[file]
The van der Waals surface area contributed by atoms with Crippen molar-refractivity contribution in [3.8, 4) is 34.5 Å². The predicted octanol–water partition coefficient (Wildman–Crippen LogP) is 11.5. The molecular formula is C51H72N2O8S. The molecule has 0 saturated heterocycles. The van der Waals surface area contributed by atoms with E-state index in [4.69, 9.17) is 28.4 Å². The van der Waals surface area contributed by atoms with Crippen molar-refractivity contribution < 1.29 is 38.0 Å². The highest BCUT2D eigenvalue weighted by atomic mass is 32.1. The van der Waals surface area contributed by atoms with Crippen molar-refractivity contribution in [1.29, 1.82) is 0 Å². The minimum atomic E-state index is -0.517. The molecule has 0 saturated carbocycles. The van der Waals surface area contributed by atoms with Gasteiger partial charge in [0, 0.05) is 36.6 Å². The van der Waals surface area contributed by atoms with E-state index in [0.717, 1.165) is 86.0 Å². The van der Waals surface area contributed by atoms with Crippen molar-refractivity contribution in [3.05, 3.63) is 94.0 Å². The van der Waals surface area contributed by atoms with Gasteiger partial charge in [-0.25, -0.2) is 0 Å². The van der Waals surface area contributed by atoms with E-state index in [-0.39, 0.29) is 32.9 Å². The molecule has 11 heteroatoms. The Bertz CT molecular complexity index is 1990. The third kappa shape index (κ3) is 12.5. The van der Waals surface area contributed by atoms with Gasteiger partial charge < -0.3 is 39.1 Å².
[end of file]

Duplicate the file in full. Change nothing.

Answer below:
The van der Waals surface area contributed by atoms with Crippen molar-refractivity contribution in [3.8, 4) is 34.5 Å². The predicted octanol–water partition coefficient (Wildman–Crippen LogP) is 11.5. The molecular formula is C51H72N2O8S. The molecule has 0 saturated heterocycles. The van der Waals surface area contributed by atoms with E-state index in [4.69, 9.17) is 28.4 Å². The van der Waals surface area contributed by atoms with Crippen molar-refractivity contribution < 1.29 is 38.0 Å². The highest BCUT2D eigenvalue weighted by atomic mass is 32.1. The van der Waals surface area contributed by atoms with Crippen molar-refractivity contribution in [1.29, 1.82) is 0 Å². The minimum atomic E-state index is -0.517. The molecule has 0 saturated carbocycles. The van der Waals surface area contributed by atoms with Gasteiger partial charge in [0, 0.05) is 36.6 Å². The van der Waals surface area contributed by atoms with E-state index in [0.717, 1.165) is 86.0 Å². The van der Waals surface area contributed by atoms with Crippen molar-refractivity contribution in [3.05, 3.63) is 94.0 Å². The van der Waals surface area contributed by atoms with Gasteiger partial charge in [-0.25, -0.2) is 0 Å². The van der Waals surface area contributed by atoms with E-state index in [-0.39, 0.29) is 32.9 Å². The molecule has 11 heteroatoms. The Bertz CT molecular complexity index is 1990. The third kappa shape index (κ3) is 12.5. The van der Waals surface area contributed by atoms with Gasteiger partial charge < -0.3 is 39.1 Å².